Mill Creek Falls

Barr Creek Falls

The Natural Bridge

This was once lava!

A living stump, how about that?

Mount Thielsen

Our final stay was at Crescent Lake. Our lodgings were super shabby, but we made up for it, and how, by gliding kayaks over crystal clear waters (under the watchful eye of a Bald Eagle), reading, watching trout leap, eating sweet cherries, and sipping Stein on the screen porch. Life is what you make it.

Diamond Peak

Hey Eugene! How about breakfast at the Morning Glory? Yummy.

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Have you ever seen the movie, Throw Momma From the Train? Well, if you haven’t, add it to the queue, and pronto! It’s a gem of an 80s fil-um. Anyhow, there’s this scene where Billy Crystal is working on a line from a novel he’s writing. “The night was…moist? wet? humid?” He cannot find the right word. Then, curmudgeonly Momma (spectacularly played by Anne Ramsey), says, “The night was sultry.” BOOM! There’s no beating that.

In similar fashion, I was struggling with the title to this post. It’s kind of a hodge podge, four towns plus two mountains. Do I name the towns, skip the mountains? Do I redundantly say Southern Oregon? Call it Part IV? Welcome to the slightly nutty brain of a writer. Then the hubster, a la Anne Ramsey, says, “Southern Locales.” BOOM! There’s no beating that, either.

And here we are, southern locales, the first of which is Mount Thielsen, followed by what I originally thought was Mount McLoughlin but now wonder if it is Mount Bailey. Good grief! I do know that the photos were taken in the Klamath Marsh National Wildlife Refuge, and I find them quite beautiful. Give me a shout if you know what is what.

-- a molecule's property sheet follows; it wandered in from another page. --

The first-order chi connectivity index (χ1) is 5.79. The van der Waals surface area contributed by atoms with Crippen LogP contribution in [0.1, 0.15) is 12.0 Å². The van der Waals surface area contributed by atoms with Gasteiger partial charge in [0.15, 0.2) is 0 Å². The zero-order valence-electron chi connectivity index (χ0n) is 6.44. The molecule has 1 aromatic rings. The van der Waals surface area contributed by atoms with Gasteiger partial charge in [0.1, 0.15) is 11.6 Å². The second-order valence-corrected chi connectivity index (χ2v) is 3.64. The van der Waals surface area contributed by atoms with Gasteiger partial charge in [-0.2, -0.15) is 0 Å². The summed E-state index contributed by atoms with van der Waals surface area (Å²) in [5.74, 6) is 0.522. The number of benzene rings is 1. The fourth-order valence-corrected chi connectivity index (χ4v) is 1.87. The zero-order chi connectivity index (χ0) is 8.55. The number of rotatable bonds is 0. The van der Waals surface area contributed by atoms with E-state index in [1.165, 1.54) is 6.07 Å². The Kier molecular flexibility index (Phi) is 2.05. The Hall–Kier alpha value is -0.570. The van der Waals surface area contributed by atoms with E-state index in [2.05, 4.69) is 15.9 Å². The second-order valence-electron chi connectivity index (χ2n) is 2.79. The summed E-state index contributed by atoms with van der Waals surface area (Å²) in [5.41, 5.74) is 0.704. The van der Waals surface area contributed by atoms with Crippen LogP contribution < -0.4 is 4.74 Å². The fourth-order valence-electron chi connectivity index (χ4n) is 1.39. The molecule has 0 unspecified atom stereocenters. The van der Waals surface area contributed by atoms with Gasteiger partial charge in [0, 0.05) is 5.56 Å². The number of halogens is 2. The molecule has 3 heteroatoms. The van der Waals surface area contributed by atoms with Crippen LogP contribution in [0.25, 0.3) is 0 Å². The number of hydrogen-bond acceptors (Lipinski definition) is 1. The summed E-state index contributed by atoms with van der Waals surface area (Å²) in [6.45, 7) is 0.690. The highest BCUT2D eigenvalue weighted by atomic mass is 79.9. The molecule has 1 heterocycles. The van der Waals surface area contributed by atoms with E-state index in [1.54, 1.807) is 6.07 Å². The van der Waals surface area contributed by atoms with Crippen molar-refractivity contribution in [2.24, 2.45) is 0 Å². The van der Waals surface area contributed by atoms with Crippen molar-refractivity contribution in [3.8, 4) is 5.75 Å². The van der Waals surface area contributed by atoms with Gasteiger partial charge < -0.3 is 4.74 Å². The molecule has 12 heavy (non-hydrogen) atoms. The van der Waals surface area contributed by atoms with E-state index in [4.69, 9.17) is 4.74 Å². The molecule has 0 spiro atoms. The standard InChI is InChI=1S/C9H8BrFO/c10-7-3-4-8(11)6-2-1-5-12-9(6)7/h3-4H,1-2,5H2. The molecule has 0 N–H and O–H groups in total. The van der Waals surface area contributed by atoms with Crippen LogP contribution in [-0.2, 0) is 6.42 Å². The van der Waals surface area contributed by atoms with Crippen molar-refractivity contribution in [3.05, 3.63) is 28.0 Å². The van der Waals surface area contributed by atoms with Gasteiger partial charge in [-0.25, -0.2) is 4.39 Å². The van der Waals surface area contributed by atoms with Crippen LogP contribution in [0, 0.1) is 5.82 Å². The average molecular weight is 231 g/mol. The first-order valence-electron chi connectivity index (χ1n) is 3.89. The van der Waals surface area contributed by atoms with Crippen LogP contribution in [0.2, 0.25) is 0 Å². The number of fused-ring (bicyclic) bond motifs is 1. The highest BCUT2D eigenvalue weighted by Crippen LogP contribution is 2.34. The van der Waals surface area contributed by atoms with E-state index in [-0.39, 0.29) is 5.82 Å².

Lunch break in Klamath Falls:

Another sweet town filled with friendly people and terrific architecture.

For me, Woolworth’s will always be my Grandma Frances. She absolutely loved them, and positively rued the day they disappeared, though she always called them the “Five and Ten,” which, as an often very literal child, made no sense. They were called Woolworth’s and had nothing available at those prices! If ever I was with her and needed something, her go to answer was, “They’ll have it at the Five and Ten.” In addition, and what is also solidly my grandmother, was the case of roasted nuts, or that contraption that spun around under hot lights. We always bought a small bag, usually cashews for me and the red pistachios for her, a near perfect match of her lipstick.

Medford:

The hubster chillaxin’ (Oh yes I did!) at our very nice Southern Locale home base. Funny what makes a person choose a place to stay. I’d always wanted to sit in Corbusier style furniture. So there you go, and it was actually quite comfortable.

Ashland:

It had been fourteen years since we last visited Ashland, which seems crazy, really. It was as lovely as ever, though super hot (107 degrees, ugh) and the Shakespeare did not disappoint. We saw Richard III, which was splendid and marvelously acted. Dan Donohue was pitch perfect as Richard; clever and wickedly funny, had we been wearing socks, he would have knocked them clean off.

And all of that cardboard, etc? That is an assemblage by Dale Muir, on display at the super cool Ashland Art Center. We had a great time wandering around, watching artists hard at work, painting, sculpting, drawing, throwing pots. Pretty neat!

And to Jasksonville, quite possibly one of the sweetest small towns ever!